I am sure your kids (young and old) have a long list of “wants.” I am sure your spouse and parents have some things they would like too. No doubt you’ll give away some toys, clothes, and other useless stuff, but let me nudge you to invest in their soul. Helping them dig into Scripture may be the best thing you could ever give.
Of course, maybe this is just a gift you should give for yourself. Or maybe just print this article, circle your preference, and leave it conveniently for others to find.
No matter how, I hope you find a transformative gift under your tree. A great study Bible is my top pick.
I compared several study Bibles, including those on our resource table. My recommendations are listed in order below, but depending on the needs, any of these are great gifts.
Before hitting those specifics let me nudge you to spend more on a quality cover. Paperback and hardcover Bibles don’t last. The bonded leather and imitation leather covers are much better, but genuine leather is worth the cost (not that you need the $215 Blue Goatskin ESV Bible). You should consider spending between $60-$100 for a Bible that will last.
You should also consider the font size. Most Bibles are now 8 or 9-point, but some are smaller. You can get large (11-point) and sometimes giant (13-point+). It matters, so check the product details before you buy. Now, to the actual reviews…
ESV Reformation Study Bible: The 2015/3rd edition is the most preferable option to me as it clearly helps explain things from a reformed perspective. It is not as colorful as the other options, but incorporates reformed creeds and beliefs in such a way that I can’t resist recommending it. (The Condensed edition is more convenient to carry, but 1/2 the notes. The Student edition is coming in 2022 and may be the church’s new gift to our freshman.)
ESV Study Bible: This one is the most thorough of all the options. It’s loaded with colorful maps and charts. It is widely endorsed by Bible scholars and seems to be the new standard.
NIV Biblical Theology Study Bible (previously the Zondervan Study Bible): Is very similar to the ESV Study Bible. Sometimes notes are better and sometimes not. If you really want the NIV 2011 translation, this or the one below are great options.
NIV Study Bible: The 2020 update is loaded with notes and colorful maps and charts. Generally the notes are shorter than the above options. So on the one hand it’s more concise, but on the other lacking depth.
NIV/NLT Life Application Bible: This is significantly different from the other options as it gives less explanation and more application. Personally, I’ve found it sufficient at answering basic questions about the text and very helpful in actually applying it to life. That said, the Holy Spirit always applies the text to my life with or without any study notes. Prayerful reading will always lead to practical direction.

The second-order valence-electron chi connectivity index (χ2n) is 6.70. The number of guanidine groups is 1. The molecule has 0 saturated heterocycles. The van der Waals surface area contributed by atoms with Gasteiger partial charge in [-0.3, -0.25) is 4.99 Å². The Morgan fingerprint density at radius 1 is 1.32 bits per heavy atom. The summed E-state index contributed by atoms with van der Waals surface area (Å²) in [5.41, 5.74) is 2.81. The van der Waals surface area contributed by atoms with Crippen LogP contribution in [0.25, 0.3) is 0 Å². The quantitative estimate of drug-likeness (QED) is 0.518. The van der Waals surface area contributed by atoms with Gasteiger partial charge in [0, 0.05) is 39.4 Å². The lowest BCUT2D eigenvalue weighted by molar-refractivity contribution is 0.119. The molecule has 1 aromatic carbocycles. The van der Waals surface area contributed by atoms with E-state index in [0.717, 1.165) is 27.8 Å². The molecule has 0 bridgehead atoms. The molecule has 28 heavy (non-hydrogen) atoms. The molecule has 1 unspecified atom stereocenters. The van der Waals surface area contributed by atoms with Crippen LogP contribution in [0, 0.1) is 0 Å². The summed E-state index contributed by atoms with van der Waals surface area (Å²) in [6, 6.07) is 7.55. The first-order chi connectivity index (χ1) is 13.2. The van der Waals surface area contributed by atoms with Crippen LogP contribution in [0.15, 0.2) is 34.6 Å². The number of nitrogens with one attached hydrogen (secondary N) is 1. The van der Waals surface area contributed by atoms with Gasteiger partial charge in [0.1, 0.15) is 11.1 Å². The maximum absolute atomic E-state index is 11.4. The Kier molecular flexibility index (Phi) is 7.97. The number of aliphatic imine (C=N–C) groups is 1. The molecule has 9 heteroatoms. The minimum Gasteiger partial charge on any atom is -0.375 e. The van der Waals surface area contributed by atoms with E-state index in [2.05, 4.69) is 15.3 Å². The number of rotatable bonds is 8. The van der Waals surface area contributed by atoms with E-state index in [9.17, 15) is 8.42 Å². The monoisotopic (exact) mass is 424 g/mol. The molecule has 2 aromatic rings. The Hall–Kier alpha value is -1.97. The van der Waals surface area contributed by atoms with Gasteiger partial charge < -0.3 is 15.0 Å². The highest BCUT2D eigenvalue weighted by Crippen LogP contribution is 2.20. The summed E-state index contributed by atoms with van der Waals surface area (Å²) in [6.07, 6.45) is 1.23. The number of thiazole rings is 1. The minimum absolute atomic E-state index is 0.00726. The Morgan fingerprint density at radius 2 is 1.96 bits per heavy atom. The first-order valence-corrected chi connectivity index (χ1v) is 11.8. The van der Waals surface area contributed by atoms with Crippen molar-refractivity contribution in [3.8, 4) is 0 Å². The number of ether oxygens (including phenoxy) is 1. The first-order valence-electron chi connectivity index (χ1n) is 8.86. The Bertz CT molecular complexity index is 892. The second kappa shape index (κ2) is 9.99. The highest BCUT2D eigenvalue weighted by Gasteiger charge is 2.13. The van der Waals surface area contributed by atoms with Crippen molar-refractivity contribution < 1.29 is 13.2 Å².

NET Full-Notes Edition: This is a great resource for insight into the Hebrew and Greek. The footnotes fill 75% of each page and explain the rich meaning behind the text. This is a fabulous study tool. The translation and notes are free online at https://netbible.org/, so the print addition is not really essential.
There are many more study bibles. They target many different audiences and issues or come from a popular pastor. I’d recommend getting a book (for your audience, issue or by the popular pastor) with one of the study Bibles I’ve listed. Get one of the best study Bibles and then look for books that address specific issues.
This is the big question that will greatly impact your study Bible options. I’ve been doing side by side comparisons on my sermon text for a while with my Bible software, Logos (It’s amazing and quickly replacing my use of printed books). My comments below are based on that research.
I like NIV 84 as it’s what I’ve always read and it’s in our pews. However, it’s been replaced with the NIV 2011 which moved more toward a thought-for-thought translation. The ESV is preferable for its readable word for word translation of the original language texts. However, it is sometimes awkward and difficult to understand. The NET is an excellent word for word translation with notes explaining the translation choices. I am conflicted over choosing between these three option and I do think you will love whichever you have.
I no longer recommend the NLT as it simply strays too far into interpreting the text. It is easy to read, so if you’re looking for something to understand at first glance, this is your best option. Just know you may miss the depth of the original text in favor of a particular interpretation of the translators. The NASB 1995 is a good choice as it is similar to the ESV. I’ve not looked much at the newer NASB 2020 or MacArthur’s Legacy translation. Maybe, next year.
Sidebar: The consistory briefly discussed replacing the pew Bibles, which led to discussion around translations. The elders, earlier this year, concluded the ESV is preferable, but that we value the use of each of these translations. My hope is that more and more people bring their own Bible on Sundays to take notes.
Stocking Stuffers/Bible Accessories:
Colored Pencils: Gel Pens work, but I find them no better than a crayon. Highlighters too often bleed through pages. So I recommend any colored pencils for underlining and writing notes.
Bible Book Tabs: This will make your life much easier as you try to find different passages. Some Bibles already have “thumb indexes” or tabs, but if not, it's a great stocking stuffer.
Merry Christmas and Happy shopping!
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